In FIG. 2 the areas of reduced refractive index are shown by dashed lines. In FIG. 1 the two end faces 3 of the wafer 2 are inclined to the longitudinal direction, which is that of the guide segments. As is known this inclination prevents spurious optical oscillation of the amplifier.
Various well known means can be used to obtain the required attenuation in each attenuation segment. One such means is the implantation of protons that cause dislocations in the crystal lattice, for example. These dislocations are symbolized in FIG. 1 by inverted Vs.
The wafer 2 is based on indium phosphide, for example. Ternary or quaternary alloys are used in a manner that is known in itself to constitute the guide segments.
Although the above embodiment appears advantageous, it must be understood that the amplification and attenuation segments could be in the same guide layer and that the amplifier could have two or more attenuation segments and three or more amplification segments.
In all cases each attenuation segment must partly compensate the gain of the preceding amplification segment, this gain constituting a first gain, for example, to enable the next amplification segment to also procure a power gain of the guided lightwaves, this gain constituting a second gain. This second gain enables a second transcription of a signal from a first wave to a second wave in addition to a first such transcription previously achieved in the first amplification segment. It has been found that this second transcription raises the upper limit of the transcription bandwidth. This may be because the transcriptions of the signal from the first wave to the second wave correspond to low-pass filtering. The first amplification segment corresponds to high-pass filtering for the signal carried by the first wave. At the second transcription there is then partial compensation between the low-pass filter role of the second transcription vis a vis the signal carried by the second wave and the high-pass filter role of the first amplification segment vis a vis the signal carried by the first wave.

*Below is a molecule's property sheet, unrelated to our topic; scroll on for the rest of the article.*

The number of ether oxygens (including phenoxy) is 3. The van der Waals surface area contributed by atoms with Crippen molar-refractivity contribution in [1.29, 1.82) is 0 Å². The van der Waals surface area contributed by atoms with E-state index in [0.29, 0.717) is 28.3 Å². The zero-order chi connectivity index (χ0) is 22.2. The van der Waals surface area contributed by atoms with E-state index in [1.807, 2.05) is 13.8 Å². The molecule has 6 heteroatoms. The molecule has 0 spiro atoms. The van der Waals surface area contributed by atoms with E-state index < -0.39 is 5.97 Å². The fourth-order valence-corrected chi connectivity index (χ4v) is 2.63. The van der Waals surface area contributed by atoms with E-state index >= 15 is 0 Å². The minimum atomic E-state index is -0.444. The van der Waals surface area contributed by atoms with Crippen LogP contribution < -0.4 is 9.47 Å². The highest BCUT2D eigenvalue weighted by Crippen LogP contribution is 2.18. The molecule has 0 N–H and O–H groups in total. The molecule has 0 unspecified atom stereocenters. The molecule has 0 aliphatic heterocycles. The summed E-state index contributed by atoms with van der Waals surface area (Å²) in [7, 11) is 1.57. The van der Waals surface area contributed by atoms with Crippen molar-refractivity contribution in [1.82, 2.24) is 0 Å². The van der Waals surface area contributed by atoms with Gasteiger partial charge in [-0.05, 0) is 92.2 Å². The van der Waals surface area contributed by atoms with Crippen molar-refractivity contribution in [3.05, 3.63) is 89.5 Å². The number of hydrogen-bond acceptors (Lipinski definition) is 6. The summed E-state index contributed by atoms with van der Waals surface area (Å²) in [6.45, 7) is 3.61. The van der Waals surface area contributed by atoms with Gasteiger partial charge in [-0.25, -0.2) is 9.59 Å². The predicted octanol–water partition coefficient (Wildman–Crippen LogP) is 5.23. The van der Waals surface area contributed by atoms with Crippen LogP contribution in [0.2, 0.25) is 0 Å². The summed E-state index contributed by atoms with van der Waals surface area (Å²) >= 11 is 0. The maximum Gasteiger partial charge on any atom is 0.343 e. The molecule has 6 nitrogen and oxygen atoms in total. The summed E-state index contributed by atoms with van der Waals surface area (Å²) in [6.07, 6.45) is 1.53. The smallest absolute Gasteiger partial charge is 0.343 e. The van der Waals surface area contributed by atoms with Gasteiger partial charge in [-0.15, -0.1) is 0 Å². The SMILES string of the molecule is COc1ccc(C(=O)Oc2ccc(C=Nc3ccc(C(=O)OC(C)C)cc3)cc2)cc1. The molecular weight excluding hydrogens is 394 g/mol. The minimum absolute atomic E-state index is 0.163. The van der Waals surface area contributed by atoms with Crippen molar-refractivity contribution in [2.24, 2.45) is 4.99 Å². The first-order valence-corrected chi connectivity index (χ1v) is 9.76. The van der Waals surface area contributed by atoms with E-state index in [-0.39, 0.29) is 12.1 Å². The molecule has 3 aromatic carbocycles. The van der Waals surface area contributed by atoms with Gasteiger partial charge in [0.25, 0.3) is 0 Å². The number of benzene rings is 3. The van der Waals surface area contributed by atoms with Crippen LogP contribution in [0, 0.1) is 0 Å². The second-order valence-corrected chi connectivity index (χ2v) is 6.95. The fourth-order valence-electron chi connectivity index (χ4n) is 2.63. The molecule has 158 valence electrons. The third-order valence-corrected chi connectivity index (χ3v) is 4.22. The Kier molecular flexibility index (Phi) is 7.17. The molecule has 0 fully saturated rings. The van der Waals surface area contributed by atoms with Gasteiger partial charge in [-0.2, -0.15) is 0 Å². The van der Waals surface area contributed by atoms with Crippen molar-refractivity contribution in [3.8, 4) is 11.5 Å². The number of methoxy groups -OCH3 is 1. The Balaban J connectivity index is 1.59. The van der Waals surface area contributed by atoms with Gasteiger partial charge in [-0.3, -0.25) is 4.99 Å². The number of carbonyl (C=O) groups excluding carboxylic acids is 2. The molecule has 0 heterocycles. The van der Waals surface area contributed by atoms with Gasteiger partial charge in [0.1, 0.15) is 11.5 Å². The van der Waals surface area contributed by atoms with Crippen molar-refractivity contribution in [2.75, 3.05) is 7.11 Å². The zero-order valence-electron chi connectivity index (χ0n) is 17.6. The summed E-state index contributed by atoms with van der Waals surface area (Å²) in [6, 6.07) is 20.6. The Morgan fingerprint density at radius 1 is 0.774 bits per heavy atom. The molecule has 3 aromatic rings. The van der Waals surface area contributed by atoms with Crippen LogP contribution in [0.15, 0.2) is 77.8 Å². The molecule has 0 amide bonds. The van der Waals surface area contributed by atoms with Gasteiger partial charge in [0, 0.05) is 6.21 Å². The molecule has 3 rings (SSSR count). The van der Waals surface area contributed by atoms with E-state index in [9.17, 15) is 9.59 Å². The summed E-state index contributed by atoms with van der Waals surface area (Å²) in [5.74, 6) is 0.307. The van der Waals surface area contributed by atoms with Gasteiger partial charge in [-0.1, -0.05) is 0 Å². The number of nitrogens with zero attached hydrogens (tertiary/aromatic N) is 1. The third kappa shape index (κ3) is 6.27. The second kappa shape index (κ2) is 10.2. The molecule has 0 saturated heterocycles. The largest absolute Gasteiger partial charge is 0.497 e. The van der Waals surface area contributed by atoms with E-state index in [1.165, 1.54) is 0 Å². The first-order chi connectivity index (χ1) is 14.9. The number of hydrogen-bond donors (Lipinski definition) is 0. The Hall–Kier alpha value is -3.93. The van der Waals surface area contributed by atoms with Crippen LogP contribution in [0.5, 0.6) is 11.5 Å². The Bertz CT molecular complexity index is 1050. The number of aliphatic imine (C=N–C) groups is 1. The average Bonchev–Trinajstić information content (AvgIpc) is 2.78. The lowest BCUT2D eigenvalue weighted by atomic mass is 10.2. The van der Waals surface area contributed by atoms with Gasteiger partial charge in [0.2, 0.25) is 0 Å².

In accordance with the present invention, it has also been found that, at least in the case of semiconductor amplifiers, which are made of type III-V materials, the first transcription is achieved correctly only if the first gain has a sufficient value and this sufficient value of the first gain is such that, if it is applied in the absence of any attenuation, the power of the lightwaves at the input of the second amplification segment would saturate this segment. The gain of the second segment would be eliminated. Insofar as the bandwidth of the overall transcription is concerned, this would lose the benefit of the second transcription.